Please note: This master’s thesis presentation will take place online.
Solaiappan Alagappan, Master’s candidate
David R. Cheriton School of Computer Science
Supervisor: Professor Maura R. Grossman
Electronic Discovery (eDiscovery), a use-case of High-Recall Information Retrieval (HRIR), seeks to obtain substantially all and only the relevant documents responsive to a request for production in litigation. Applications of HRIR typically use a human as their oracle to determine the relevance for a large number of documents, which is expensive both in terms of time/effort and cost. HRIR experts suggest that Continuous Active Learning (CAL) systems, the state-of-the-art information retrieval (IR) tools used for eDiscovery have the potential to achieve superior results and achieving them is limited primarily by the fallibility of the accuracy of human relevance assessments.
In this research, we seek to understand the impact of the error rate in human relevance feedback on CAL systems and attempt to address them using six distinct multi-user--based, hybrid, human-computer assessment strategies. In contrast to the widely used single-user-based, hybrid, human-computer assessment strategy, these multi-user strategies re-provision resources to re-reviewing documents that the user may have misjudged, rather than examining more documents, in the pursuit of mitigating human relevance feedback error, while also achieving a high-recall and high-precision review. Within the constraints of a specified review budget, we want to determine which review strategy has the best chance of precisely retrieving more relevant documents.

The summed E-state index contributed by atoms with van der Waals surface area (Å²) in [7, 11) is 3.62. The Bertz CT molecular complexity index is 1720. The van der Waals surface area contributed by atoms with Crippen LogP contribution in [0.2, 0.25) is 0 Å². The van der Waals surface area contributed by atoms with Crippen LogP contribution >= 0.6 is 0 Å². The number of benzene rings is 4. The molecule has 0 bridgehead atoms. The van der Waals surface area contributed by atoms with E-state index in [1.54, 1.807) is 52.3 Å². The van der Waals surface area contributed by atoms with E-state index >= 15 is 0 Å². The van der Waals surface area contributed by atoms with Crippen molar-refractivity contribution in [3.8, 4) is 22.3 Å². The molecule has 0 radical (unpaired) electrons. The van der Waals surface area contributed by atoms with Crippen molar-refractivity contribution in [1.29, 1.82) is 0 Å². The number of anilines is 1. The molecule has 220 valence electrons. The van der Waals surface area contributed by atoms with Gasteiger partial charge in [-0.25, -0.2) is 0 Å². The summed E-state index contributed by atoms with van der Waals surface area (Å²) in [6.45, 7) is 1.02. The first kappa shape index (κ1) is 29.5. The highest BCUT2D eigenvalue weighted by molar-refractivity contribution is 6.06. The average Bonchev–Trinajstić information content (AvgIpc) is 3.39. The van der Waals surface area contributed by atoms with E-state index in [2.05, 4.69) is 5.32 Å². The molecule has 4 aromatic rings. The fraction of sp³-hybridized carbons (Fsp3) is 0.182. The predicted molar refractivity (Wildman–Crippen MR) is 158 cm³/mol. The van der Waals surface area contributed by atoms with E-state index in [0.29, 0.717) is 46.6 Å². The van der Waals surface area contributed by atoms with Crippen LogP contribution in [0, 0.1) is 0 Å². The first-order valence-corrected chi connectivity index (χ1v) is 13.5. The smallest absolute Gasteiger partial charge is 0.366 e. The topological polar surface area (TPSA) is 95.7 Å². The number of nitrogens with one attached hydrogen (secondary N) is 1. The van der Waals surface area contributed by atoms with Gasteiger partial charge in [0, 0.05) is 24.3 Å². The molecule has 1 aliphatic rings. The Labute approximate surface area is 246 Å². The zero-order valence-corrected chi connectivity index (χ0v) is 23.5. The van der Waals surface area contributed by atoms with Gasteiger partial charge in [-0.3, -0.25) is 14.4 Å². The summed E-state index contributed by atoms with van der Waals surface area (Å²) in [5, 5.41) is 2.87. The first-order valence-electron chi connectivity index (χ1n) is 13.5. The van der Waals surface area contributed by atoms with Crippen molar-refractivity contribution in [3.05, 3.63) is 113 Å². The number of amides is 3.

Our results show that leveraging a multi-user review strategy that “efficiently” uses three reviewers to review documents (CAL QC--Type 1) and a multi-user review strategy that uses the CAL system as one of the users in a three-reviewer approach (CAL QC--Type 2) can enable the end-to-end CAL system to achieve a significantly higher recall and higher precision when compared to that achieved by a single-user-based review strategy while employing the same review budget. This research provides evidence that CAL systems have the potential to better accommodate the needs of the HRIR applications by incorporating multi-user review strategies.
To join this master’s thesis presentation on Zoom, please go to https://uwaterloo.zoom.us/j/98821615790.
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